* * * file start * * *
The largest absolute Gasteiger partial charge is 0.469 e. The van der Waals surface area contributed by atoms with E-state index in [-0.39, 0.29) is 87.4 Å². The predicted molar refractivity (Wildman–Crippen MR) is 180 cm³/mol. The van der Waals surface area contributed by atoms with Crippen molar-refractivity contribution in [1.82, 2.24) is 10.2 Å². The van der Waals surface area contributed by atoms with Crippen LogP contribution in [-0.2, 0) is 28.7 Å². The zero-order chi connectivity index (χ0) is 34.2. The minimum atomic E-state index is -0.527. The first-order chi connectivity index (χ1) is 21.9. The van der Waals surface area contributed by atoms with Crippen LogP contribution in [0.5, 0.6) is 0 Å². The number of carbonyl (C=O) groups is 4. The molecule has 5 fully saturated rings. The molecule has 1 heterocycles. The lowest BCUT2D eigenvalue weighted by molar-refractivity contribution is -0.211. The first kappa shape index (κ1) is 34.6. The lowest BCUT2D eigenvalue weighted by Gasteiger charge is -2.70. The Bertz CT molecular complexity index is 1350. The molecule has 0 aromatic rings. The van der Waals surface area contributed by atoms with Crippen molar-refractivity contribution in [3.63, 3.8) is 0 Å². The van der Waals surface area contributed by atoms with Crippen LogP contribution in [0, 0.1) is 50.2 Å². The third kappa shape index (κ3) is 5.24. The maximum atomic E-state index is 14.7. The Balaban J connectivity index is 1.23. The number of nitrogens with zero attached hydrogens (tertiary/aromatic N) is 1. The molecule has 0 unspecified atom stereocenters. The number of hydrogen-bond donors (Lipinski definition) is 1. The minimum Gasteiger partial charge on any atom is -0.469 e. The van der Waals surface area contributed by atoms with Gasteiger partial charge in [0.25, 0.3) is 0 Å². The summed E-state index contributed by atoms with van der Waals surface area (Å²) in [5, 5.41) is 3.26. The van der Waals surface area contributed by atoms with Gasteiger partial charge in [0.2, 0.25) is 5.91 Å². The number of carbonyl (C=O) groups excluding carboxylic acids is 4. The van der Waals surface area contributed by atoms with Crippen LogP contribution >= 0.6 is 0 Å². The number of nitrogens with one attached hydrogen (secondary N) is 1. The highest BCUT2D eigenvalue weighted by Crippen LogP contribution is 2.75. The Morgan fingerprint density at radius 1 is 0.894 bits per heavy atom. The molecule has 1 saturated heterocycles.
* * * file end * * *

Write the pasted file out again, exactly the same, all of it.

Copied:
The largest absolute Gasteiger partial charge is 0.469 e. The van der Waals surface area contributed by atoms with E-state index in [-0.39, 0.29) is 87.4 Å². The predicted molar refractivity (Wildman–Crippen MR) is 180 cm³/mol. The van der Waals surface area contributed by atoms with Crippen molar-refractivity contribution in [1.82, 2.24) is 10.2 Å². The van der Waals surface area contributed by atoms with Crippen LogP contribution in [-0.2, 0) is 28.7 Å². The zero-order chi connectivity index (χ0) is 34.2. The minimum atomic E-state index is -0.527. The first-order chi connectivity index (χ1) is 21.9. The van der Waals surface area contributed by atoms with Crippen LogP contribution in [0.5, 0.6) is 0 Å². The number of carbonyl (C=O) groups is 4. The molecule has 5 fully saturated rings. The molecule has 1 heterocycles. The lowest BCUT2D eigenvalue weighted by molar-refractivity contribution is -0.211. The first kappa shape index (κ1) is 34.6. The lowest BCUT2D eigenvalue weighted by Gasteiger charge is -2.70. The Bertz CT molecular complexity index is 1350. The molecule has 0 aromatic rings. The van der Waals surface area contributed by atoms with Crippen molar-refractivity contribution in [3.63, 3.8) is 0 Å². The van der Waals surface area contributed by atoms with Crippen LogP contribution in [0, 0.1) is 50.2 Å². The third kappa shape index (κ3) is 5.24. The maximum atomic E-state index is 14.7. The Balaban J connectivity index is 1.23. The number of nitrogens with zero attached hydrogens (tertiary/aromatic N) is 1. The molecule has 0 unspecified atom stereocenters. The number of hydrogen-bond donors (Lipinski definition) is 1. The minimum Gasteiger partial charge on any atom is -0.469 e. The van der Waals surface area contributed by atoms with Gasteiger partial charge in [0.25, 0.3) is 0 Å². The summed E-state index contributed by atoms with van der Waals surface area (Å²) in [5, 5.41) is 3.26. The van der Waals surface area contributed by atoms with Gasteiger partial charge in [0.2, 0.25) is 5.91 Å². The number of carbonyl (C=O) groups excluding carboxylic acids is 4. The van der Waals surface area contributed by atoms with Crippen LogP contribution >= 0.6 is 0 Å². The number of nitrogens with one attached hydrogen (secondary N) is 1. The highest BCUT2D eigenvalue weighted by Crippen LogP contribution is 2.75. The Morgan fingerprint density at radius 1 is 0.894 bits per heavy atom. The molecule has 1 saturated heterocycles.